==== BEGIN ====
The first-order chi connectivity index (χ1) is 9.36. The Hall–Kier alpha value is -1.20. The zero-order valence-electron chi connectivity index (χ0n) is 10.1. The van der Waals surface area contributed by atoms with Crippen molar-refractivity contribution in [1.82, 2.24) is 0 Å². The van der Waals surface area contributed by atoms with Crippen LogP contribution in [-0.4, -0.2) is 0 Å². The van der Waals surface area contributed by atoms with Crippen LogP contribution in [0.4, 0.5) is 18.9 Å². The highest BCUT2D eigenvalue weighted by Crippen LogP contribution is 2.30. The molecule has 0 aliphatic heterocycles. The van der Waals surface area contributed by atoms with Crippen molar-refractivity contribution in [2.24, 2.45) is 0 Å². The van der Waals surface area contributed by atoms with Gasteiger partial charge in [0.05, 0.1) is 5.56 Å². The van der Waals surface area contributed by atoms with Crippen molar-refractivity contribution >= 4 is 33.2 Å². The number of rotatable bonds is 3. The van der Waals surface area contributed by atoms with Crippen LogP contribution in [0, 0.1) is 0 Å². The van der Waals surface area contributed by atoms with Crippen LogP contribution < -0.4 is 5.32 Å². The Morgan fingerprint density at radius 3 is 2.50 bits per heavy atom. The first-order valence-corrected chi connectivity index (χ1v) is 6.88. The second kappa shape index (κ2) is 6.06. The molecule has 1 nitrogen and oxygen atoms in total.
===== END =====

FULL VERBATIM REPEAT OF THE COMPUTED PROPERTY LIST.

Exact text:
The first-order chi connectivity index (χ1) is 9.36. The Hall–Kier alpha value is -1.20. The zero-order valence-electron chi connectivity index (χ0n) is 10.1. The van der Waals surface area contributed by atoms with Crippen molar-refractivity contribution in [1.82, 2.24) is 0 Å². The van der Waals surface area contributed by atoms with Crippen LogP contribution in [-0.4, -0.2) is 0 Å². The van der Waals surface area contributed by atoms with Crippen LogP contribution in [0.4, 0.5) is 18.9 Å². The highest BCUT2D eigenvalue weighted by Crippen LogP contribution is 2.30. The molecule has 0 aliphatic heterocycles. The van der Waals surface area contributed by atoms with Crippen molar-refractivity contribution in [2.24, 2.45) is 0 Å². The van der Waals surface area contributed by atoms with Gasteiger partial charge in [0.05, 0.1) is 5.56 Å². The van der Waals surface area contributed by atoms with Crippen molar-refractivity contribution >= 4 is 33.2 Å². The number of rotatable bonds is 3. The van der Waals surface area contributed by atoms with Crippen LogP contribution in [0, 0.1) is 0 Å². The van der Waals surface area contributed by atoms with Crippen LogP contribution < -0.4 is 5.32 Å². The Morgan fingerprint density at radius 3 is 2.50 bits per heavy atom. The first-order valence-corrected chi connectivity index (χ1v) is 6.88. The second kappa shape index (κ2) is 6.06. The molecule has 1 nitrogen and oxygen atoms in total.